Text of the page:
Novel catalytic isomerization process

Deactivation of an isomerization catalyst is inhibited by charging a hydrocarbon feed having a concentration of an organic aluminum halide compound to an isomerization zone operating under isomerization conditions and containing an isomerization catalyst.

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Description

[0001] This invention relates to a novel catalytic isomerization process. In another aspect, this invention relates to a method for inhibiting the deactivation of an isomerization catalyst.

BACKGROUND OF THE INVENTION

[0002] Catalytic isomerization is a well established refining process employed by the petroleum industry for upgrading lower-valued hydrocarbons to hydrocarbons of higher value. Typically, catalytic isomerization involves the contacting of a hydrocarbon feed with an isomerization catalyst under elevated temperatures and pressures.

[0003] Isomerization catalysts typically comprise a metal component, a halogen component, and a porous inorganic oxide support. An isomerization catalyst which has been employed widely throughout the petroleum industry comprises platinum as the metal component, chlorine as the halogen component, and alumina as the support.

[0004] In a conventional isomerization process, a reactor vessel constitutes the heart of the isomerization unit. The reactor is generally provided with a fixed bed or beds of catalyst which receive upflow or downflow feed. The reactor is provided with a heater because the reactions which take place therein are predominantly endothermic. In a typical commercial isomerization process, a hydrocarbon feed with a diluent of hydrogen or hydrogen recycled gas is charged to an isomerization reactor and contacted with the catalyst contained therein. The product is separated into a liquid fraction and vaporous effluent. The vaporous effluent, a gas rich in hydrogen, can then be used as hydrogen recycled gas in the isomerization process.

[0005] During operation of a conventional catalytic isomerization unit, the activity of the isomerization catalyst gradually declines over time. There are believed to be several causes of isomerization catalyst deactivation, including, (1) formation of coke within the pores, as well as on the surface, of the catalyst, (2) agglomeration of the catalyst metal component or components, and (3) loss of the halogen component. Deactivation of an isomerization catalyst can have the following negative impacts on the isomerization process: (1) lower isomerization percentage; (2) higher required reaction temperature; (3) higher required reaction pressure; (4) increased requirement for hydrogen; and (5) decreased selectivity.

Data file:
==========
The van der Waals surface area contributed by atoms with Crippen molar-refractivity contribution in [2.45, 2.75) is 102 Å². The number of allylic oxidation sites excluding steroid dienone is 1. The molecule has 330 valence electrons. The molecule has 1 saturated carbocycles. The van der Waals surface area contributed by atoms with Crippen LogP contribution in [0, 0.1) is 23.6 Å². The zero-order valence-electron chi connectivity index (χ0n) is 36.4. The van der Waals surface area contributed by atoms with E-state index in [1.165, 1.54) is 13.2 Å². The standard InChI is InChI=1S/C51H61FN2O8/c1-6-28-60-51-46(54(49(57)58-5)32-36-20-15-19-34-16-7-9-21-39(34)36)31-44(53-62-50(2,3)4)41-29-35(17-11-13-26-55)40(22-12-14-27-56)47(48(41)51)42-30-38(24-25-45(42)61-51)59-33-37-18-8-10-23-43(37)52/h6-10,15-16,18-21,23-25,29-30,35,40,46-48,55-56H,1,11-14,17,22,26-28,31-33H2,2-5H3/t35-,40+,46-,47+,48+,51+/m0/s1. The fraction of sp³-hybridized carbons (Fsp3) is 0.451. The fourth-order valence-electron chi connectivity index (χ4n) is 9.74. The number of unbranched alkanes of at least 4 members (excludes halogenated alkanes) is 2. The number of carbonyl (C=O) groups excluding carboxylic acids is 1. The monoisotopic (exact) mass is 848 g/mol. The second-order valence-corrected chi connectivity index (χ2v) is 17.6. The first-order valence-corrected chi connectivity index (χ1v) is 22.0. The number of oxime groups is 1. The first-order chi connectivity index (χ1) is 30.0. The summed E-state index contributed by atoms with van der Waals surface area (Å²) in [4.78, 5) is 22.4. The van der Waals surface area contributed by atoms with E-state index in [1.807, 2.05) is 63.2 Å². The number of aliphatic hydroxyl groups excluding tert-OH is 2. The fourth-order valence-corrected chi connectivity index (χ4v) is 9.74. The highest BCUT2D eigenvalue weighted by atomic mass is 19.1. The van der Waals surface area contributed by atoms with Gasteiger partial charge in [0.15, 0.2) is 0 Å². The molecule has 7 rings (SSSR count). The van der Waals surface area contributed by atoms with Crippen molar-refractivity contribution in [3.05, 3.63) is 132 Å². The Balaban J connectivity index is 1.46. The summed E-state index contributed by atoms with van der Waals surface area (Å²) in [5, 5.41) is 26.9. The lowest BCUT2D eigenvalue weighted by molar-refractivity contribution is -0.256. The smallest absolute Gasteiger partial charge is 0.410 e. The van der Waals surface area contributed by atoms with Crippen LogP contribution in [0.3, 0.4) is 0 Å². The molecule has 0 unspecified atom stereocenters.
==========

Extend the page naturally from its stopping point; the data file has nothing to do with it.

[0006] It has recently been discovered that adding small quantities of an inorganic aluminum chloride compound to an isomerization feed during isomerization can inhibit deactivation of the isomerization catalyst. However, due to their solubility properties, inorganic aluminum chloride compounds are difficult to inject into the isomerization feed in uniform quantities.

SUMMARY OF THE INVENTION

[0007] It is an object of the present invention to provide an improved isomerization process employing a novel method which inhibits deactivation of an isomerization catalyst.

[0008] A still further object of the present invention is to provide a method for causing the presence of an organic aluminum chloride compound in an isomerization reaction zone that overcomes the problems associated with injecting inorganic aluminum chloride compounds into an isomerization feed.

[0009] Further objects and advantages of the present invention will become apparent from consideration of the specification and appended claims.

[0010] Accordingly, one embodiment of the invention is a process comprising charging a hydrocarbon feed having a concentration of an organic aluminum halide compound to an isomerization zone operating under isomerization conditions and containing an isomenization catalyst.

[0011] Another embodiment of the invention is an isomerization process that comprises charging a hydrocarbon feed to an isomerization zone operated under isomerization conditions and introducing an organic aluminum halide compound into the hydrocarbon feed in an amount that is effective to inhibit deactivation of the isomerization catalyst.

[0012] Another embodiment of the invention is an isomerization process that comprises charging a hydrocarbon feed to an isomerization zone operated under isomerization conditions and introducing an organic aluminum halide compound and a nonmetallic chloride compound into the hydrocarbon feed both in amounts that are effective to inhibit deactivation of the isomerization catalyst.

BRIEF DESCRIPTION OF THE DRAWING

[0013] FIG. 1 is a chart plotting the isobutane product ratio (i-C4PR) versus time for an isomerization process employing an inorganic aluminum chloride feedstream additive at first and then employing an organic aluminum chloride feedstream additive.

DETAILED DESCRIPTION OF THE INVENTION

[0014] The present invention is based upon the discovery that, in an isomerization process wherein a hydrocarbon feed is charged to an isomerization zone operated under isomerization conditions, the presence of an organic aluminum halide in the hydrocarbon feed can be effective to inhibit deactivation of the isomerization catalyst.